Thursday, January 27, 2011

Have you met Miss Jones?


I can't really explain why I have such an affinity for Bridget Jones.

I don't smoke and I hate the taste of vodka. I like to think my streak of bad judgment with men has come to an end.

Still, something about her mildly defeatist personality, the fact that she never has quite the whole story before she takes drastic action, makes me think it could have just as easily been me falling out of a cab onto the street instead of her.   

And honestly, here, thousands of miles from Bridget's London flat, there are still days when I feel like doing this:  



It's not that I'm really all by myself in the cabin. Andy goes work and I do my thing all day: working, blogging, writing. Andy comes home, we tackle dinner and the dishes and more often than not snuggle up for the nightly Netflix. For the most part, I'm a creature of habit and a structured day after day routine suits me just fine.

There also days when the cabin walls seem to be creeping closer and closer together.
  
I remember how much I longed for this during the crazy summer months: the quiet, the solitude. And there's nothing I regret about spending these winter days typing away at the computer, gazing out on a sparkly winterscape, watching the sun rise in muted apricot hues and set in splendid raspberry skies. I'm safe here, in a calm, static nucleus of a crazy colorful world.

While my friends off getting advanced degrees, engagement rings, marriages, babies, houses, I'm just here in the woods with a steady job, no significant travel plans, and a new retirement fund. Things plod along steady like and secure as can be, yet hardly a day goes by when it doesn't feel like I'm missing something. There's deep inconvenience to this life in the woods, one that makes sharing in others' triumphs difficult and distant. There are times when phone calls with friends just don't cut it.  

Each invitation to an event or celebration means juggling schedules, worrying about weather, and pounding hundreds of miles of pavement. There's no popping over to friend's house for happy hour. Even the Thursday trips into town for trivia have become a thing of the past with our increased distance from town.

It's easy to feel left out.


Yet, I remember the words of Nick Drake's song, "Road": You can take a road that takes you to the stars now. I can take a road that'll see me through.

10 comments:

  1. I lived in the mountains of CO for a while and remember feeling this way. Of course, I'm no where being isolated these days and still feel like this some days! LOL I have to say that the blogging community is the one of the only things that makes me feel connected at all. :)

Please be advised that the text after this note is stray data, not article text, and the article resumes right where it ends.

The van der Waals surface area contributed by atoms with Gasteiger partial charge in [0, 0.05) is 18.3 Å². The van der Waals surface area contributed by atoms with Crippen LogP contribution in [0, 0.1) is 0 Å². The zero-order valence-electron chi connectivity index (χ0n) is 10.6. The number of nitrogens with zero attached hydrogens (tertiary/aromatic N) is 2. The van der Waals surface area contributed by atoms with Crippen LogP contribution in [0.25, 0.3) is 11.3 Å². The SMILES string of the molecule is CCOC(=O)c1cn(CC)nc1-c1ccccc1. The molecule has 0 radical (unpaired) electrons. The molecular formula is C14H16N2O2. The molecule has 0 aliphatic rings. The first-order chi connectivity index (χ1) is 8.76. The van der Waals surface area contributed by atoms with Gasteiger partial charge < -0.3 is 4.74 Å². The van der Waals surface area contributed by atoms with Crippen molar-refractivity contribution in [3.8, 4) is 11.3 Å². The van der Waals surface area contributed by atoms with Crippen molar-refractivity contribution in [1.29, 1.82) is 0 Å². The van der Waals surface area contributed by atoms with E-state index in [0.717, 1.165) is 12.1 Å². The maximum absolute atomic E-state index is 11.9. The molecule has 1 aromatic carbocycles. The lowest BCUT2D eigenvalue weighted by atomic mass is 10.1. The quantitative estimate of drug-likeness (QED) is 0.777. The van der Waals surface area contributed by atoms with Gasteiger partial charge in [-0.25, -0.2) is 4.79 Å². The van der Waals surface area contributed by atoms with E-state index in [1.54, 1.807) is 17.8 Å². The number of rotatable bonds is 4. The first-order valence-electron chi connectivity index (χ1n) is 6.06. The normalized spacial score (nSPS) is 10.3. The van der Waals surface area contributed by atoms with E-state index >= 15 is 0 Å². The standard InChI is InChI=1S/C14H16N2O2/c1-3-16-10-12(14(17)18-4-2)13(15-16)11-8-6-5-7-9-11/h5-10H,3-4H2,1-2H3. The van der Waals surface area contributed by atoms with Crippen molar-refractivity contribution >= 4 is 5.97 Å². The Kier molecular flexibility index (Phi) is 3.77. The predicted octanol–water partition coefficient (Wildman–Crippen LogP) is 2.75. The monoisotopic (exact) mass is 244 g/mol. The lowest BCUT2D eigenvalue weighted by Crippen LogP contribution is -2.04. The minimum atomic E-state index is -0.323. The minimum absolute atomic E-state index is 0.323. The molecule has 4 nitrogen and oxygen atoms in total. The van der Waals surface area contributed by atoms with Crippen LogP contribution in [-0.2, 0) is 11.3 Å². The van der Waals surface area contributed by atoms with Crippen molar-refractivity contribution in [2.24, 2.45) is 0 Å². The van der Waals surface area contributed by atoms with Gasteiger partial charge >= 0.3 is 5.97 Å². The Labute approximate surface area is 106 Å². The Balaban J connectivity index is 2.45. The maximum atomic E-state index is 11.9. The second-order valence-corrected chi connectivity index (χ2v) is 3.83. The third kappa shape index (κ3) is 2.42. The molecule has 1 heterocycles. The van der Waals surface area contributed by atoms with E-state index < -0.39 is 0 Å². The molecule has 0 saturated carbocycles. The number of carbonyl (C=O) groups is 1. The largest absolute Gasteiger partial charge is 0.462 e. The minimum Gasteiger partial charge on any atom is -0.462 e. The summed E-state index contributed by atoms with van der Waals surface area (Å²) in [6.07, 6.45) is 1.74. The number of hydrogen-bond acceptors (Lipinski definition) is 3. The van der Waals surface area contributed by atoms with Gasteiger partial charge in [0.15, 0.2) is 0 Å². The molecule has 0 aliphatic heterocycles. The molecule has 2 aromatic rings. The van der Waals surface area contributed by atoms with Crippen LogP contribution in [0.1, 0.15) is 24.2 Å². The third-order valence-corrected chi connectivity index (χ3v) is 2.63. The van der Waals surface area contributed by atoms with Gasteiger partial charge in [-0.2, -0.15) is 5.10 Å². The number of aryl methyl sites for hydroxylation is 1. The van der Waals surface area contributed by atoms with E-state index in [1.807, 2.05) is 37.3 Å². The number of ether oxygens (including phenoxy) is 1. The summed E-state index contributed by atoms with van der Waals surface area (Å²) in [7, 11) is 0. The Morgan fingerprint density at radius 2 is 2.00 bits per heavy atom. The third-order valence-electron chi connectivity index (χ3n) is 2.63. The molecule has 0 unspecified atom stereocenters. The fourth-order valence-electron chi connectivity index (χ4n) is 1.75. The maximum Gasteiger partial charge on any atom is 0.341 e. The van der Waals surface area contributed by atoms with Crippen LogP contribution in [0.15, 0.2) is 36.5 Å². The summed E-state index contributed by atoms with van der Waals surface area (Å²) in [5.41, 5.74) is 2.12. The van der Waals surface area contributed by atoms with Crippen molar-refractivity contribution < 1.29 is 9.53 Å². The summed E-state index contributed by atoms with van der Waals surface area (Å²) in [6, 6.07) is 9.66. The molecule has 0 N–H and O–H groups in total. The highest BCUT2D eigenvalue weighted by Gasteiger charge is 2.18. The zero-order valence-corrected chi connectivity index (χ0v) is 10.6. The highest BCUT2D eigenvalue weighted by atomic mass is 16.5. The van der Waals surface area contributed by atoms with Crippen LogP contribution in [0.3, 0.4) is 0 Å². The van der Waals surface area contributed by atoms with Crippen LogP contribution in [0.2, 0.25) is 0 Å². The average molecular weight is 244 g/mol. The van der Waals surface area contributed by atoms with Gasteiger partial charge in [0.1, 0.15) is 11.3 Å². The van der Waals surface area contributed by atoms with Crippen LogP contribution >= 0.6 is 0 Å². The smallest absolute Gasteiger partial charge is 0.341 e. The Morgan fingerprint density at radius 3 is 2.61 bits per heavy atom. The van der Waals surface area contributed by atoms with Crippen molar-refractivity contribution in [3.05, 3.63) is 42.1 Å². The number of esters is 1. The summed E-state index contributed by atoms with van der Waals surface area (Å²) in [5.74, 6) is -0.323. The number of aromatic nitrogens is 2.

ReplyDelete
  2. I can feel this way and I'm not out in the country. I think i can be a hard balance to find solitude & peace but not feel lonely, especially in the winter!

    ReplyDelete
  3. I feel like you were describing a lot of my thoughts regarding keeping in touch and being alone at the same time. I know there's a balance somewhere, and I have yet to find it. I find myself settling into a similar routine every night, and I'm not out in the country like you are.

    ReplyDelete
  4. You have an easy, natural writing style that I love. I too struggle with the balance of alone time vs: social time. I love the quote at the end, sometimes we have to do what is best for our soul no matter what the cost. Happy writing!

    ReplyDelete
  5. I am glad you are mostly happy with your life. You did remind me of the American Trancendentalists and I saw you mentioned them in your blog summary. Boy, if they thought life was chaotic back then! Thank goodness for the internet when you need to get in touch, at least virtually.

    ReplyDelete
  6. Oh, how I remember those long winter days in my shack in the woods. The walls certainly do get close at times, don't they?
    You, in your cabin, are writing such wonderful things. Soon, you will be looking out the window and seeing a landscape filled with greenery and new life. Sometimes the best things happen without any real plans.

    ReplyDelete
  7. I've seen some of your other posts and pictures and it sounds like you have a beautiful spot for a cabin. I can understand how you might feel isolated. Good thing for the internet! Thanks for sharing and stopping by my blog.

    ReplyDelete
  8. Sometimes I wish I could get away and go somewhere like that. But then, I can see how it could get lonely.

    ReplyDelete
  9. I understand the vibe you've got going on. I'm single, live in the city, but all my friends have moved away.
    Then sitting in front of a laptop writing... when you start to feel more like you're in the "Shinning" then "Bridget Jones's Diary", then you need to worry.

    ReplyDelete
  10. You're living a transcendentalists dream! I love this:

    "And there's nothing I regret about spending these winter days typing away at the computer, gazing out on a sparkly winterscape, watching the sun rise in muted apricot hues and set in splendid raspberry skies. I'm safe here, in a calm, static nucleus of a crazy colorful world."

    What a beautiful description! I look forward to reading more and seeing life from your view!

    ReplyDelete

LinkWithin

Related Posts with Thumbnails